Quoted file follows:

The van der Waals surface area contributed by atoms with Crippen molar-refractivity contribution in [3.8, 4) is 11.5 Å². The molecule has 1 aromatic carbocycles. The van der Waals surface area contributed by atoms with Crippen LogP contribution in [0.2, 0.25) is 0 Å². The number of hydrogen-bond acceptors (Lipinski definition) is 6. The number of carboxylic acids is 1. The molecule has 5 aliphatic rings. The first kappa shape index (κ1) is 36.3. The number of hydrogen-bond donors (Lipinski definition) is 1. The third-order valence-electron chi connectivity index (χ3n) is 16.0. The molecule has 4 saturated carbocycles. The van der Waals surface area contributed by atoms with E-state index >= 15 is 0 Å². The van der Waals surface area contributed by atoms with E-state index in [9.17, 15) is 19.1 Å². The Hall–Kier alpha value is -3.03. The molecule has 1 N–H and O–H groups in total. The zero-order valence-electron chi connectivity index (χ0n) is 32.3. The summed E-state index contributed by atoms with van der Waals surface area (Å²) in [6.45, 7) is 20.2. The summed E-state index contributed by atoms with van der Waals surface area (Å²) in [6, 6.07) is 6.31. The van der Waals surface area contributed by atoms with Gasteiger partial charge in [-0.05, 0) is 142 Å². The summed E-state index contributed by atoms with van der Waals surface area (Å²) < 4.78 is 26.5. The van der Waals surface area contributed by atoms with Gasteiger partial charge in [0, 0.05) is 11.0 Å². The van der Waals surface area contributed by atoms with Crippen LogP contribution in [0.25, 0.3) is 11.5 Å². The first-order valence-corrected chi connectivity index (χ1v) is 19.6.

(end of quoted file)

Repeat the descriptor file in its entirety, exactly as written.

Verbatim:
The van der Waals surface area contributed by atoms with Crippen molar-refractivity contribution in [3.8, 4) is 11.5 Å². The molecule has 1 aromatic carbocycles. The van der Waals surface area contributed by atoms with Crippen LogP contribution in [0.2, 0.25) is 0 Å². The number of hydrogen-bond acceptors (Lipinski definition) is 6. The number of carboxylic acids is 1. The molecule has 5 aliphatic rings. The first kappa shape index (κ1) is 36.3. The number of hydrogen-bond donors (Lipinski definition) is 1. The third-order valence-electron chi connectivity index (χ3n) is 16.0. The molecule has 4 saturated carbocycles. The van der Waals surface area contributed by atoms with E-state index >= 15 is 0 Å². The van der Waals surface area contributed by atoms with E-state index in [9.17, 15) is 19.1 Å². The Hall–Kier alpha value is -3.03. The molecule has 1 N–H and O–H groups in total. The zero-order valence-electron chi connectivity index (χ0n) is 32.3. The summed E-state index contributed by atoms with van der Waals surface area (Å²) in [6.45, 7) is 20.2. The summed E-state index contributed by atoms with van der Waals surface area (Å²) in [6, 6.07) is 6.31. The van der Waals surface area contributed by atoms with Gasteiger partial charge in [-0.05, 0) is 142 Å². The summed E-state index contributed by atoms with van der Waals surface area (Å²) < 4.78 is 26.5. The van der Waals surface area contributed by atoms with Gasteiger partial charge in [0, 0.05) is 11.0 Å². The van der Waals surface area contributed by atoms with Crippen LogP contribution in [0.25, 0.3) is 11.5 Å². The first-order valence-corrected chi connectivity index (χ1v) is 19.6.